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Auditing Cisco configuration - startup-config vs running-config

There are two types of config files in Cisco switches and routers. They are "startup" and "running" configs. 

Startup config - is a configuration file stored in NVRAM that a device will use to configure itself upon reload. It can be viewed by running "show startup-config" command. 

Running config - is a currently used configuration stored in volatile memory. It can be viewed by running "show running-config" command.

When an admin logs in to a switch and makes configuration changes they are applied to running config. In order for them to be retained after switch reload, those changes must be committed to startup config by running "copy running-config startup-config" or simply "wr". If changes are not committed they will be lost upon reboot. 

Output of "show running-config" at the very beginning includes information regarding when last changes were made and when they were last committed.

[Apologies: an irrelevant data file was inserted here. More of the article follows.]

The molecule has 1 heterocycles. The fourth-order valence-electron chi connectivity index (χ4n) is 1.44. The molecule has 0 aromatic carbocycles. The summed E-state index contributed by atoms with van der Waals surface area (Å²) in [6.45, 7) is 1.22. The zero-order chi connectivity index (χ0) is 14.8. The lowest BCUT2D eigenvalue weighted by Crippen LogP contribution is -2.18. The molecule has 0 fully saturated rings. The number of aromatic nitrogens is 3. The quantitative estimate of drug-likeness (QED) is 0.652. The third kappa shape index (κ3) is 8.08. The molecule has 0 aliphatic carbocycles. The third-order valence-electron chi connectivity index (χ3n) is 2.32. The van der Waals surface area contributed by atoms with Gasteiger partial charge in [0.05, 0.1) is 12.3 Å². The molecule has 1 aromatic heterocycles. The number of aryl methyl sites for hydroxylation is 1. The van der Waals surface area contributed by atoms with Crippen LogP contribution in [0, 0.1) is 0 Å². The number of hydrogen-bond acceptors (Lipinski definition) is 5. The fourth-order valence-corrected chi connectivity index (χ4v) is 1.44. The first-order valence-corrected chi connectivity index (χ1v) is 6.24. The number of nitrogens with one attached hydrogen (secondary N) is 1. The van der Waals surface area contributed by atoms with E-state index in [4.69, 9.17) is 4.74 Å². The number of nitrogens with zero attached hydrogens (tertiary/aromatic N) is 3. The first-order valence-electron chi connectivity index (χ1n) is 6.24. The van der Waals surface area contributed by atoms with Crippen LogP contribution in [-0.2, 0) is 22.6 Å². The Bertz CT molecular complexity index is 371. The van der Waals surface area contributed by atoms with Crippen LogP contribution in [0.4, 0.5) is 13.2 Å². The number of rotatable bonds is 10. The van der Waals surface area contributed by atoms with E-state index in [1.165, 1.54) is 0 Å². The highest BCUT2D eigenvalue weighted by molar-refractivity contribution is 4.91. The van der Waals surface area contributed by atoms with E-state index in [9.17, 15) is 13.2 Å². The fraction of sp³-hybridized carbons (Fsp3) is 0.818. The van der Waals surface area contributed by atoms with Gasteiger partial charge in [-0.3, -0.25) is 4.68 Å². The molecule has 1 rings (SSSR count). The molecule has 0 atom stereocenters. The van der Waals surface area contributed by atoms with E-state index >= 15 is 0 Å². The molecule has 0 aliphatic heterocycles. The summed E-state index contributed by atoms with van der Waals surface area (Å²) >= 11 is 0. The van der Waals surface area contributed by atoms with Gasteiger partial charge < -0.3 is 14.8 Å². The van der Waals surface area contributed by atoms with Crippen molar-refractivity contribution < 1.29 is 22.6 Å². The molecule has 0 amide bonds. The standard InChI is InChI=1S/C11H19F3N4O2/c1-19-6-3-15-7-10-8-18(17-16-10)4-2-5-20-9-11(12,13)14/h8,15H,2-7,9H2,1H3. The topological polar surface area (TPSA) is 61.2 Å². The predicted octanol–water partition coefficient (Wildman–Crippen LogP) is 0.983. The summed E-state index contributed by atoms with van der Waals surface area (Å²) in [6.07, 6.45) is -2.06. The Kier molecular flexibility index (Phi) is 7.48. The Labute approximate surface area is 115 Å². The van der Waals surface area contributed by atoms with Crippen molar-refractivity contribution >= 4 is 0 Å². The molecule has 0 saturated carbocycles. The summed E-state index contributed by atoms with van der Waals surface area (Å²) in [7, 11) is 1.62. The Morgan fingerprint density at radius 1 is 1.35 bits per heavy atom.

In this example we can see that user "net-admin" made changes and committed them 1 second later:

! Last configuration change at 10:24:49 GMT Thu Mar 15 2012 by net-admin
! NVRAM config last updated at 10:24:50 GMT Thu Mar 15 2012 by net-admin

In this example we see that last configuration change was made in March but  last saved to startup config in February. This could cause unexpected issues upon switch reboot. 

! Last configuration change at 11:50:49 GMT Thu Mar 15 2012 by net-admin
! NVRAM config last updated at 10:24:50 GMT Thu Feb 15 2012 by net-admin

When I audit Cisco configuration I normally get both startup and running config. If I see discrepancy in timestamps I compare both configs. 

We can compare configs using CSDIFF. It is a free source code auditing tool which works great with config files. That way you can asses how important the changes were and what would the potential impact be had the switch been rebooted. 

CSDIF can be downloaded here:

By looking at last changed and last saved times, we can asses change management practices used by our Network Admins. If changes are consistently not committed, it would suggest that there is an issue in change management procedures and they should be reviewed.   


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